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Mount Everest group leader denies he left man on ascent

WELLINGTON, New Zealand -- A Mount Everest expedition leader criticized for directing his climbers past a dying British mountaineer said yesterday he did not know anyone was in trouble during his team's ascent, when the man could have been helped.

Russell Brice said he only knew David Sharp was in distress when his team contacted him by radio during their descent, when they were exhausted and low on oxygen .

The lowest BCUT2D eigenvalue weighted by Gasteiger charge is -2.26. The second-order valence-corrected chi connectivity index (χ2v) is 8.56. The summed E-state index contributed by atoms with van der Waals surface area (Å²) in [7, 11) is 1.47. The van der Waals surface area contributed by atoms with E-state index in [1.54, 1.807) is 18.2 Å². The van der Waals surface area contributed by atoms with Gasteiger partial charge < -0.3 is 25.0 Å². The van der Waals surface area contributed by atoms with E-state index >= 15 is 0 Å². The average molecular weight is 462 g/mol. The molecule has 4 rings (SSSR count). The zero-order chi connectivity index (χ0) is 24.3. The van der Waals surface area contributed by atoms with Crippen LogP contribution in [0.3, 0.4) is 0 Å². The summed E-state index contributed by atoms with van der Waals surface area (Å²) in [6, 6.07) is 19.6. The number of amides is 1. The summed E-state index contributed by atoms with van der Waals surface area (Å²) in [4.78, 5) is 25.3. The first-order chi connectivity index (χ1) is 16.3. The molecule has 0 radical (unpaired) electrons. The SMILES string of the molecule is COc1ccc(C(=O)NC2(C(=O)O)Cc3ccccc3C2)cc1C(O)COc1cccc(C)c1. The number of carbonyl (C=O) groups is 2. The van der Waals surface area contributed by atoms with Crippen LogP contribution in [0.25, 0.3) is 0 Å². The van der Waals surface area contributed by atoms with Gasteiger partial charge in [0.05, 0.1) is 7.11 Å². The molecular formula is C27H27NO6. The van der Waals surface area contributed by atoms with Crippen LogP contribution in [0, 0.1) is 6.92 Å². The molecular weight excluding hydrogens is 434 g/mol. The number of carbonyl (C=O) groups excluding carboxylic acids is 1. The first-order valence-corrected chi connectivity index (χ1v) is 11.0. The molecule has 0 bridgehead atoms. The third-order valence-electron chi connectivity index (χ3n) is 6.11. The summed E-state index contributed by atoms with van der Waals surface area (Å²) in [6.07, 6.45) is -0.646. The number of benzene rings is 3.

In an e-mailed statement, Brice disputed comments made by other climbers in his group, who said Brice knew about Sharp on their way up -- when they were stronger and better supplied -- and told them that nothing could be done.

Sharp, 34, died in a snow cave 1,000 feet from the peak, apparently from oxygen deprivation suffered during his solo descent.

The circumstances of Sharp's death have brought stinging rebukes from Sir Edmund Hillary -- the first person to reach Everest's summit, with Sherpa Tenzing Norgay. Hillary said it was ``horrifying" that climbers could leave a dying man and proceed toward the summit instead.

Hillary said he would have abandoned his own pioneering climb in 1953 to save another life.

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